Finally, those $500.00 / $1,000.00 trips you’ve read about do exist, but they are extremely rare on desirable routes, and you have to be extremely flexible in order to get them. To get those rock bottom below cost deals, the trip will have to be marketed to you, you’ll never find one by simply calling a provider for the flight, the reason for this is that the numbers are too low to solicit human labor to find them for you. Next, they will only be available at the very last minute (night before or day of travel), since by that point there is little chance the legs will be used for revenue flights. Finally, they will be for short flights on small planes, and you’ll never get to alter the flight times or departure/arrival airports simply because an alteration will cost the provider more than the cost of the flight itself. These deeply discounted empty legs should be treated as a thrill to try out a private jet for a small amount of money rather than a means of predictable transportation.

A real deep-discounted empty leg experience will involve a mad-dash to the airport, to fly to a place you may not want to go, and booking last minute commercial tickets to fly home (or renting a car); all fun if you just want to say you flew on a private jet! Longer distance empty legs however can be used to make a one-way trip normally costing $35,000.00 closer to $18,000.00-ish, this is where the real value for the seasoned private jet traveller is.

That, my friends, is the truth about empty legs.

Alex Early Featured Post Travel Tips

Share a Private Jet & Sharing a Private Jet

Written by: Alex Early, CEO of The Early Air Way
June 26th, 2013

We get calls every day from people asking if we offer “shared rides” on private jets. Callers are generally not thrilled when we explain to them that we don’t.

What you should know however is why we don’t offer shared private jet rides, and that the concept of a shared private jet flight isn’t something you should rely on as a means of reducing the cost of your next private jet adventure. It will just be a waste of your valuable time.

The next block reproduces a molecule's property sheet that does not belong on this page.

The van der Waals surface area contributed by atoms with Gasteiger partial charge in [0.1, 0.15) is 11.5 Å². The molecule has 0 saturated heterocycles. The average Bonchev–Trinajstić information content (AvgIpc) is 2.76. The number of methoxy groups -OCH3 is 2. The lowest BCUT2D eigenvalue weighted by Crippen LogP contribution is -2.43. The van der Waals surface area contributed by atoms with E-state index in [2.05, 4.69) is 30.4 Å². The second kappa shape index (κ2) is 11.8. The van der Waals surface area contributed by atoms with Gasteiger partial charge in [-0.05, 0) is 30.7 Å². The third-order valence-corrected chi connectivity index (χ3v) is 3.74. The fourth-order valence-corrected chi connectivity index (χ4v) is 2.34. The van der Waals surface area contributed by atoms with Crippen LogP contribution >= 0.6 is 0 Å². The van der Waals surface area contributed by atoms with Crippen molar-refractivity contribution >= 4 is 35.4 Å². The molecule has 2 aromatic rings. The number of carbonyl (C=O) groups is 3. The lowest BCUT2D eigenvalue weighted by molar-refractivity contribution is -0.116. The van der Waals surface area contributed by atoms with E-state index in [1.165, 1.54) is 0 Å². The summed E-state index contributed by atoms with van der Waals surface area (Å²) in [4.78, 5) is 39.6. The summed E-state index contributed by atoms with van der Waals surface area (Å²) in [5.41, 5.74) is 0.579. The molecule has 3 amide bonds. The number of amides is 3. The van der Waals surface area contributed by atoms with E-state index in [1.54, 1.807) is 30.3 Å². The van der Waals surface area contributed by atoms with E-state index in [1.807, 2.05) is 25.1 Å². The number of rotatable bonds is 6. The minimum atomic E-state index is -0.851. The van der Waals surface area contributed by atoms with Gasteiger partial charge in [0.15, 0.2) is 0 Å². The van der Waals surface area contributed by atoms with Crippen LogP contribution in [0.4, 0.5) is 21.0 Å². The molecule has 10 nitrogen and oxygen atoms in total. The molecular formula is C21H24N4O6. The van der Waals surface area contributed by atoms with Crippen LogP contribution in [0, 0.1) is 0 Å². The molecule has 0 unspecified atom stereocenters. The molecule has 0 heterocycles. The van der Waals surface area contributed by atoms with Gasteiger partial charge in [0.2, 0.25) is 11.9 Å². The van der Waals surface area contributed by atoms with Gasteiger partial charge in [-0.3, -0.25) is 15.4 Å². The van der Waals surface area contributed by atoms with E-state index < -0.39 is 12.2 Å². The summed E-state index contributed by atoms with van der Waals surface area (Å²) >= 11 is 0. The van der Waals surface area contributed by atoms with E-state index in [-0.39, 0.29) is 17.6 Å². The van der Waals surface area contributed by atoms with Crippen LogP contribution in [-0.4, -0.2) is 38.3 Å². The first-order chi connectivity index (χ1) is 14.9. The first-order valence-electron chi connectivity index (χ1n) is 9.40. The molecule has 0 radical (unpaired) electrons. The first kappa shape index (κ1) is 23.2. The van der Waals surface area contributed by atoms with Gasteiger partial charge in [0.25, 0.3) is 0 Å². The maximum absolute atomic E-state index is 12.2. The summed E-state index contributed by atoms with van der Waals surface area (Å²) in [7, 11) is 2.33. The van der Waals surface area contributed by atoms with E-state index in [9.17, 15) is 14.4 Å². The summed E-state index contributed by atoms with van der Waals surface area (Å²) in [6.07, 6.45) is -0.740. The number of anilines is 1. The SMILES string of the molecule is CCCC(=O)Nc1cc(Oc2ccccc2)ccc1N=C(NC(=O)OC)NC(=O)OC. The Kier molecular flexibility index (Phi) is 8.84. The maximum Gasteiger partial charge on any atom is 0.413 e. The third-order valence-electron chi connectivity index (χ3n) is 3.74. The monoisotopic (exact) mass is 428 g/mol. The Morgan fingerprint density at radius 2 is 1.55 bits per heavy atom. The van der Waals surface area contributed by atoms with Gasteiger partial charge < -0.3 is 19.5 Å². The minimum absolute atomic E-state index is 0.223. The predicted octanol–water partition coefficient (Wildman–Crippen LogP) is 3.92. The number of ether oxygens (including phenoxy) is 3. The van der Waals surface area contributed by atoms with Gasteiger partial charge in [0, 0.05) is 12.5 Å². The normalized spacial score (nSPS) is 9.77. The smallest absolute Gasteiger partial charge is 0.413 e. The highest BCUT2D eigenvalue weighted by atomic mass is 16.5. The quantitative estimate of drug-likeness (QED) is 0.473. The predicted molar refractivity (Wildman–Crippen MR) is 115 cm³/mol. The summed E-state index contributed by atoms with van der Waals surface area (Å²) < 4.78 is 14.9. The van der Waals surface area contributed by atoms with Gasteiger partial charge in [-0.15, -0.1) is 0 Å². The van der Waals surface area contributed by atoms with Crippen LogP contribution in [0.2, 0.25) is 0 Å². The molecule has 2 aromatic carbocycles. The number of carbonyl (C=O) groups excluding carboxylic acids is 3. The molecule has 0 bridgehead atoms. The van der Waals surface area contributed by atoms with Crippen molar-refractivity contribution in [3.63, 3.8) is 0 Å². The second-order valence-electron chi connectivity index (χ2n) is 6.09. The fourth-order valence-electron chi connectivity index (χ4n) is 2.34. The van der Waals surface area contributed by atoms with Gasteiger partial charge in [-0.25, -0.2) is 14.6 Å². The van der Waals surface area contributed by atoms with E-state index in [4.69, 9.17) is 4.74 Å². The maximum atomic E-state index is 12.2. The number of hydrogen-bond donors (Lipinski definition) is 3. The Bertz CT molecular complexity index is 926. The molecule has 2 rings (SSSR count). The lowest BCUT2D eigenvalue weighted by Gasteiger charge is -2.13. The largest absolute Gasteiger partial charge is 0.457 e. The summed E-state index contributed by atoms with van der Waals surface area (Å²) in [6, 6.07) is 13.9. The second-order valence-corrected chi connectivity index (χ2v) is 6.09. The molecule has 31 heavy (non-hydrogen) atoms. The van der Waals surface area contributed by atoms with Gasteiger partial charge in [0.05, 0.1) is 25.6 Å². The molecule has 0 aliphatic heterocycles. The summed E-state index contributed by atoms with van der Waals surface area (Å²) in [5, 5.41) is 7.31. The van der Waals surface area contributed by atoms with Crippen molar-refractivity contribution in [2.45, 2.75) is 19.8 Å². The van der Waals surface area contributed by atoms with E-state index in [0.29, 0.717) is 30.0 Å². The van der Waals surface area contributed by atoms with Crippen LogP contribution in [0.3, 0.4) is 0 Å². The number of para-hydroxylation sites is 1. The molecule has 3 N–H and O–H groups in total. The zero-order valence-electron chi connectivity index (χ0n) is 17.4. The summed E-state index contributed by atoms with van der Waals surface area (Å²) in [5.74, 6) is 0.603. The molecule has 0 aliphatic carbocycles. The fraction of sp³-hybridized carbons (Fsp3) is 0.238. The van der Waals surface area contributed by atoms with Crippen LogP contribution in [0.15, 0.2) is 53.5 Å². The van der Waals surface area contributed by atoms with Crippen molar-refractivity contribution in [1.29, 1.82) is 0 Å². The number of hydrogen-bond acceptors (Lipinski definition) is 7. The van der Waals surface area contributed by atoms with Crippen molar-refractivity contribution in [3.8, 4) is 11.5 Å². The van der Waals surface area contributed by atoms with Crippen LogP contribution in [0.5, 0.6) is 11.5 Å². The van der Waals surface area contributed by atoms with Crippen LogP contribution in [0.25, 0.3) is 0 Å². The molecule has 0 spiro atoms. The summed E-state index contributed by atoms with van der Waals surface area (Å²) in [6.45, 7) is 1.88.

In the private jet business, it is difficult to generate buzz. We’re a niche industry that caters to a niche clientele. The media eats up press releases that offer private jet products at mass-market prices, however. After all, who wouldn’t be enticed by the possibility off flying on a private jet for less than the cost of a commercial airline ticket? This is the reason you read so much about shared private jets… because the media eats up the notion. This is also the reason some companies try to do it, because it is an easy way to get a lot of calls, very quickly and inexpensively; relatively speaking of course.

Unfortunately what we end up with as a result is buzz about a product that the marketplace just can’t deliver, and a lot of wasted time because of it. Here are the main reasons why per-seat private jet charters just don’t work:


There is such a strong alternative to per-seat private jet flights, with consistently low prices, a route network that is unbeatable, and a schedule frequency that is second to none…Commercial aviation! Yes, flying private has so many benefits to commercial aviation and is an invaluable travel tool, however not when all you’re looking for is one seat at a cheap rate.


Aircraft owners, and those who pay enough for a charter to justify the operating costs of the airplane spend the extra money for private planes for several reasons including privacy, and the notion of setting their own schedule and departing on their own time. These people for the most part are not interested in a little bit of money to take a stranger on their flights. There really is just no real inventory out there to justify these “shared ride” flights. To offer a plane cheap on a per-seat basis, there has to be someone else picking up the major tab of the aircraft’s operating costs, and that is nearly impossible to find.